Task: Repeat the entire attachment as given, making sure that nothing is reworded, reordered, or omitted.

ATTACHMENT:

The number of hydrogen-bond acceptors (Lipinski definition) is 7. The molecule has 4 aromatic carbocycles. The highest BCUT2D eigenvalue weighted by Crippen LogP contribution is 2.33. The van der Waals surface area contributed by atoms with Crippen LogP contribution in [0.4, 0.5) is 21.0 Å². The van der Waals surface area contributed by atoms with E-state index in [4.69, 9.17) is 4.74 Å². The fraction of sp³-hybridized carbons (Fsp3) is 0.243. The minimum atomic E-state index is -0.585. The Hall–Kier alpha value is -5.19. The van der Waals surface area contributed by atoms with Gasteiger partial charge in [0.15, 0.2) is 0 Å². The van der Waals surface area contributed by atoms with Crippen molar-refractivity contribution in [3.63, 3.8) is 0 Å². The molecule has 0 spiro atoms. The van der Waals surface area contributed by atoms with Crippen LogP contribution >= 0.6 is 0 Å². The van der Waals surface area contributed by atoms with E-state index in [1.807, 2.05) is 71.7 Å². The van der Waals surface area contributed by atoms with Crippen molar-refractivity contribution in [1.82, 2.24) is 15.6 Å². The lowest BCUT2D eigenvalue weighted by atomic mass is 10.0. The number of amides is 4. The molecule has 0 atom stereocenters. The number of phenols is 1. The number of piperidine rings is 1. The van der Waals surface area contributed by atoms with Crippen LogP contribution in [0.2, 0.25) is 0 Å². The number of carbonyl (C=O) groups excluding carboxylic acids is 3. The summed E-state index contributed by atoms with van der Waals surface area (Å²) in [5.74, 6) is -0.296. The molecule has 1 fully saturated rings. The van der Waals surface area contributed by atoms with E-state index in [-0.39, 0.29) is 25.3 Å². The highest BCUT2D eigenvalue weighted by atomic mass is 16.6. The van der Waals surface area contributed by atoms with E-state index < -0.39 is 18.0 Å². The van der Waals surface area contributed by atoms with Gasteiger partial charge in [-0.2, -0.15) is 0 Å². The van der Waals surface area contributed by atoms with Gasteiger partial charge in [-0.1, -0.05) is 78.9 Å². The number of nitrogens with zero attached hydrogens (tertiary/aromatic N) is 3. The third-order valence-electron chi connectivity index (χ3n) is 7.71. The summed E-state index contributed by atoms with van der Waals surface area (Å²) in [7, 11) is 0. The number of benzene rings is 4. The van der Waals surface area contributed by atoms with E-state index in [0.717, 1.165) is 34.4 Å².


The number of hydrogen-bond acceptors (Lipinski definition) is 7. The molecule has 4 aromatic carbocycles. The highest BCUT2D eigenvalue weighted by Crippen LogP contribution is 2.33. The van der Waals surface area contributed by atoms with Crippen LogP contribution in [0.4, 0.5) is 21.0 Å². The van der Waals surface area contributed by atoms with E-state index in [4.69, 9.17) is 4.74 Å². The fraction of sp³-hybridized carbons (Fsp3) is 0.243. The minimum atomic E-state index is -0.585. The Hall–Kier alpha value is -5.19. The van der Waals surface area contributed by atoms with Gasteiger partial charge in [0.15, 0.2) is 0 Å². The van der Waals surface area contributed by atoms with Crippen molar-refractivity contribution in [3.63, 3.8) is 0 Å². The molecule has 0 spiro atoms. The van der Waals surface area contributed by atoms with Crippen LogP contribution >= 0.6 is 0 Å². The van der Waals surface area contributed by atoms with E-state index in [1.807, 2.05) is 71.7 Å². The van der Waals surface area contributed by atoms with Crippen molar-refractivity contribution in [1.82, 2.24) is 15.6 Å². The lowest BCUT2D eigenvalue weighted by atomic mass is 10.0. The number of amides is 4. The molecule has 0 atom stereocenters. The number of phenols is 1. The number of piperidine rings is 1. The van der Waals surface area contributed by atoms with Crippen LogP contribution in [0.2, 0.25) is 0 Å². The number of carbonyl (C=O) groups excluding carboxylic acids is 3. The summed E-state index contributed by atoms with van der Waals surface area (Å²) in [5.74, 6) is -0.296. The molecule has 1 fully saturated rings. The van der Waals surface area contributed by atoms with E-state index in [-0.39, 0.29) is 25.3 Å². The highest BCUT2D eigenvalue weighted by atomic mass is 16.6. The van der Waals surface area contributed by atoms with E-state index < -0.39 is 18.0 Å². The van der Waals surface area contributed by atoms with Gasteiger partial charge in [-0.2, -0.15) is 0 Å². The van der Waals surface area contributed by atoms with Gasteiger partial charge in [-0.1, -0.05) is 78.9 Å². The number of nitrogens with zero attached hydrogens (tertiary/aromatic N) is 3. The third-order valence-electron chi connectivity index (χ3n) is 7.71. The summed E-state index contributed by atoms with van der Waals surface area (Å²) in [7, 11) is 0. The number of benzene rings is 4. The van der Waals surface area contributed by atoms with E-state index in [0.717, 1.165) is 34.4 Å².